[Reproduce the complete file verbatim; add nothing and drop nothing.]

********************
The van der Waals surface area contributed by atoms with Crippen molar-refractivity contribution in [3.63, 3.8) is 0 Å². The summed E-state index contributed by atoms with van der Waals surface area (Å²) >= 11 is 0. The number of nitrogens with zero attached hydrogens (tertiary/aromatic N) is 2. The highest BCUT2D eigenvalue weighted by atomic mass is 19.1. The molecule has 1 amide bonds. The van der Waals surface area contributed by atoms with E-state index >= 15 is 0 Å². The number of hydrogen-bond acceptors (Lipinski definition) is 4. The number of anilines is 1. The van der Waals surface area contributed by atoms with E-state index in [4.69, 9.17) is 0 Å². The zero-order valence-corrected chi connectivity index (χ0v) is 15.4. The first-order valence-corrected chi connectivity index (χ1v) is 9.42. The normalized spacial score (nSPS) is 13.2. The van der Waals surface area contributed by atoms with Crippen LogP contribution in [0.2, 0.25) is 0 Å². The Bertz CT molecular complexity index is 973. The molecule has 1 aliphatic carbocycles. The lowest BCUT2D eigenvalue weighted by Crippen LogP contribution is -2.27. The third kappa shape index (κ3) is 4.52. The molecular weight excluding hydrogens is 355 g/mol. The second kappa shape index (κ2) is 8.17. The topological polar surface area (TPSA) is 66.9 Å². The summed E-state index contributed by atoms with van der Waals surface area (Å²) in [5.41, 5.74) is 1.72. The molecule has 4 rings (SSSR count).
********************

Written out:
The van der Waals surface area contributed by atoms with Crippen molar-refractivity contribution in [3.63, 3.8) is 0 Å². The summed E-state index contributed by atoms with van der Waals surface area (Å²) >= 11 is 0. The number of nitrogens with zero attached hydrogens (tertiary/aromatic N) is 2. The highest BCUT2D eigenvalue weighted by atomic mass is 19.1. The molecule has 1 amide bonds. The van der Waals surface area contributed by atoms with E-state index >= 15 is 0 Å². The number of hydrogen-bond acceptors (Lipinski definition) is 4. The number of anilines is 1. The van der Waals surface area contributed by atoms with E-state index in [4.69, 9.17) is 0 Å². The zero-order valence-corrected chi connectivity index (χ0v) is 15.4. The first-order valence-corrected chi connectivity index (χ1v) is 9.42. The normalized spacial score (nSPS) is 13.2. The van der Waals surface area contributed by atoms with Crippen LogP contribution in [0.2, 0.25) is 0 Å². The Bertz CT molecular complexity index is 973. The molecule has 1 aliphatic carbocycles. The lowest BCUT2D eigenvalue weighted by Crippen LogP contribution is -2.27. The third kappa shape index (κ3) is 4.52. The molecular weight excluding hydrogens is 355 g/mol. The second kappa shape index (κ2) is 8.17. The topological polar surface area (TPSA) is 66.9 Å². The summed E-state index contributed by atoms with van der Waals surface area (Å²) in [5.41, 5.74) is 1.72. The molecule has 4 rings (SSSR count).